We believe the key to a better future is listening to and understanding the perspectives of others.
This week, we asked Tima Bansal, executive director, Network for Business Sustainability (NBS) and professor at the Richard Ivey School of Business at Western University, about sustainability in corporate Canada. We thank Tima for taking the time to answer our questions.
The views, opinions and positions expressed are those of the author and don't necessarily reflect those of Suncor.
Your organization recently released a report on the top sustainability opportunities for Canadian businesses. What are they?
The top opportunity is collaborating for sustainability. In other words, how do we get competitors to collaborate to address common sustainability issues? In a landscape of competition, our corporations realize that the future is collaboration.
As much as the oil and gas sector is the target of considerable criticism, it is also the hallmark of collaboration. Suncor has led many of these initiatives, including ICO2N, Oil Sands Leadership Initiative, and Canada’s Oil Sands Innovation Alliance. It is no wonder that Suncor is represented on NBS's Leadership Council of leading organizations in Canada.
The whole list of challenges is available at:http://nbs.net/knowledge/sustainability-opportunities-for-canadian-business-2015/
How has sustainability in Canada changed in recent years?
There has been quite an evolution of sustainability in Canada. Since NBS started compiling the list of challenges, over the last seven years, corporations shifted from asking "does it pay to be green (or good)?" to "how can we be sustainable." Now, they want to create systems change. The leading corporations know that even if they wanted to do more they can't without customers, investors, and government alongside them.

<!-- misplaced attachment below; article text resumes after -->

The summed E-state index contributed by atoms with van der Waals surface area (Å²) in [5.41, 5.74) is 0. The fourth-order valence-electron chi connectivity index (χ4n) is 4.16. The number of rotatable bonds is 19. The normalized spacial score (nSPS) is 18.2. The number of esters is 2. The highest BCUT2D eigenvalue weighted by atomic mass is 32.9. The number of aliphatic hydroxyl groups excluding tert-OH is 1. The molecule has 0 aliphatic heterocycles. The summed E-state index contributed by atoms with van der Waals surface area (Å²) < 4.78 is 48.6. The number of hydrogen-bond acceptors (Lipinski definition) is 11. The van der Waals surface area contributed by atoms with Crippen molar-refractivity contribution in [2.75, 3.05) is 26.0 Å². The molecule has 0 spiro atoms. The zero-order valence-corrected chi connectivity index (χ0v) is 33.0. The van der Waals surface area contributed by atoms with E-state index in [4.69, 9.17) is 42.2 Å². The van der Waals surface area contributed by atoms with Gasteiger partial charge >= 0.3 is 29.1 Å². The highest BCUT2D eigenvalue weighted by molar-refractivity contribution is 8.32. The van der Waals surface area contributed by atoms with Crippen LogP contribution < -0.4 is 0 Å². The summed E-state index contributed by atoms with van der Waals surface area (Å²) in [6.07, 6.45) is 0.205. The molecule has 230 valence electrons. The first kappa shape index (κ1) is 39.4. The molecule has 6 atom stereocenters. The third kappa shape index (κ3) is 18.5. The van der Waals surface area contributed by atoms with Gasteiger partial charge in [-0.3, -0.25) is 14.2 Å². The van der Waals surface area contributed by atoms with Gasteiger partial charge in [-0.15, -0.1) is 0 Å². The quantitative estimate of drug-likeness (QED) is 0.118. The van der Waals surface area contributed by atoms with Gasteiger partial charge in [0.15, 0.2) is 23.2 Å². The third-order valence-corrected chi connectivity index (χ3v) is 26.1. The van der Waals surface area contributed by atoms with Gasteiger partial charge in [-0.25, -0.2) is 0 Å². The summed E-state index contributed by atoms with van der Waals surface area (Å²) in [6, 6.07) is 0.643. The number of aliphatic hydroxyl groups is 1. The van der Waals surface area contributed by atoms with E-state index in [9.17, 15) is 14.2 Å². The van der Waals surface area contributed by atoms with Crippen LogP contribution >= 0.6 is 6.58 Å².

How does sustainability in Canada compare to other countries?
NBS also has affiliates in Chile and South Africa. Not surprisingly, they too are focused on collaboration. But, the conversations in Canada are different from those in Chile and South Africa.
Canadian corporations are looking to collaborate with competitors. They are hoping that they can change the composition of value chains – changing the way they source, produce, and sell goods and services. The emphasis is on innovation, creating value, and big corporations.
Chilean corporations are less interested in the big, and more in the small. They are interested in collaborating with their local municipality. Most corporations know they have to make money, but they always do it with an eye on the community. And, the B-Corp movement is thriving in Chile – small organizations that can create economic and social value simultaneously.
South African corporations are also community minded, but their focus isn't on the municipality, but on the country. They have a strong national identity. As well, these companies are highly empowered. They believe they need to 'just do it’, but 'do it together' for a stronger, stable, and sustainable country.